31 Jan The True Nature of Reality: Looking Out The Window – 13
They say the eyes are the windows to the soul, but is sight really akin to looking out of a window to see the outside world? As human beings, we tend to believe less of what we hear and more of what we see, taking the sense of sight as a very convincing type of evidence of our direct experience. But how much of what we see is true? During this journaling exercise, we will take a look (excuse the pun) at sensory input we perceive through our eyes.
Most people believe human consciousness exists somewhere behind the eyes, and we tend to view the eyes as a type of window we look out of to see the world around us, but this is not true. The eyes are less of a window and more of a data collector that receives unintelligible code of everything around us. This raw information is then sent to the brain, but the brain doesn’t just translate the data, it actually filters it and uses memory to manufacture a picture that is recognizable to us. In other words, what we see is not what is actually in front of us; it is our brain’s creation of what it believes is in front of us based on memory, learning, experience, and our ability to conceptualize and recognize patterns. Let me say that again. What you are seeing right now is not what is actually in front of you; it is your brain’s best guess of what is in front of you.
There are several conditions that confuse the brain’s processing center, which can cause the brain to produce a view that is not real. Optical illusions function precisely because our minds manufacture what we see. These illusions occur because they exploit the brain’s weakness by creating conflicting data that the brain interprets incorrectly.
Click on the image to the left and stare at this optical illusion. The circles in the image appear to move, but if you stare at one of the dots inside a moving circle, that circle will stop rotating. This is not a computer trick. You can print out the image (even in black and white) and the circles will still appear to move on the page. Is the image really moving? No, of course not, but because our brain is making its best guess on conflicting data, it ends up creating a view that is not real. In this case, our brain tells us the circles on a page are physically moving, when in fact they are not. Even being aware that the image is an optical illusion, we are unable to correct it with our cognitive understanding. The illusion is part of a physical process.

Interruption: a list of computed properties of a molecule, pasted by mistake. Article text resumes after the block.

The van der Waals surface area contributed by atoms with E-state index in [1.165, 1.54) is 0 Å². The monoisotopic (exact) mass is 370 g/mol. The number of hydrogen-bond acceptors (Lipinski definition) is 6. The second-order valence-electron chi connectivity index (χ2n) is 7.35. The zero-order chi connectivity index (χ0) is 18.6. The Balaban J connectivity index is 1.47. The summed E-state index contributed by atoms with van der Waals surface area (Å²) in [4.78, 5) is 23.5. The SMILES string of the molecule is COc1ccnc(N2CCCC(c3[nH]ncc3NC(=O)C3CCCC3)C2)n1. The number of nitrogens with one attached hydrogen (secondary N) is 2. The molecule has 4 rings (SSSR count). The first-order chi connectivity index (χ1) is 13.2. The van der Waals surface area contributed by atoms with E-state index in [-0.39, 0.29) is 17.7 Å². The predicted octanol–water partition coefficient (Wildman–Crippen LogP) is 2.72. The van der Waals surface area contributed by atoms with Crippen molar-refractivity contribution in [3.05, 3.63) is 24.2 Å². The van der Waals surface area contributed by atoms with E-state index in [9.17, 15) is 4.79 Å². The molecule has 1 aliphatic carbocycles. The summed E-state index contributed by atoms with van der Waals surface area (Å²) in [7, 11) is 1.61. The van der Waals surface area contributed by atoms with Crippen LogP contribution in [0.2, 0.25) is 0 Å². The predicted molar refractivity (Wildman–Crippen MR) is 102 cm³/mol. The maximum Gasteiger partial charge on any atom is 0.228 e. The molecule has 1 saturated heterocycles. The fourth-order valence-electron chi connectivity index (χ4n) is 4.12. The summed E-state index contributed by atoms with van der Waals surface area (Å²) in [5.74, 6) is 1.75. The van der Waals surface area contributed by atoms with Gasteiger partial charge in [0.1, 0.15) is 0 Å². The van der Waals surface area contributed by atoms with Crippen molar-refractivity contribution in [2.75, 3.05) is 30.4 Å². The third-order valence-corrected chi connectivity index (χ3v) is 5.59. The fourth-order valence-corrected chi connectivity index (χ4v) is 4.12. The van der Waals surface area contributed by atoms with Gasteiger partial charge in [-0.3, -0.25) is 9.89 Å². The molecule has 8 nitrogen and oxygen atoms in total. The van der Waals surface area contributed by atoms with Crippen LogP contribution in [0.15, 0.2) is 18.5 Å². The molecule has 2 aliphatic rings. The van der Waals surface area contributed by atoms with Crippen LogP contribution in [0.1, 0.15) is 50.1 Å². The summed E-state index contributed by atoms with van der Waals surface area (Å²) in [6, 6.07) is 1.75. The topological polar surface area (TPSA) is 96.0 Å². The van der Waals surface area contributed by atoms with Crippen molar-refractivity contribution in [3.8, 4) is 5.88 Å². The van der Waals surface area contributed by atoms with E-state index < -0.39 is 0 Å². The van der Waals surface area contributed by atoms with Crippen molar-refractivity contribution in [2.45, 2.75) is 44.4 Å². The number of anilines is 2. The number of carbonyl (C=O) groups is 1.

Take some time to think and journal about the following exercises:
What do you call it when someone physically sees something that does not exist?
Google “Optical Illusions” and find the three illusions that seem most dramatic to you. Are you able to sketch them in your journal?
Can you think of a time when you thought you saw something that later turned out to be something completely different?
How much can you trust what you see?
Would you know if something you were looking at was easy or difficult for the brain to interpret?
Is it possible for two people to see something different while looking at the same object?
How would getting diverse opinions from several people help us to see the world more clearly?
Do people see colors in the same way? Ex. Is green the same shade to everyone?
How does it make you feel knowing that your sight is not foolproof, and that your brain just makes up what it believes you should see?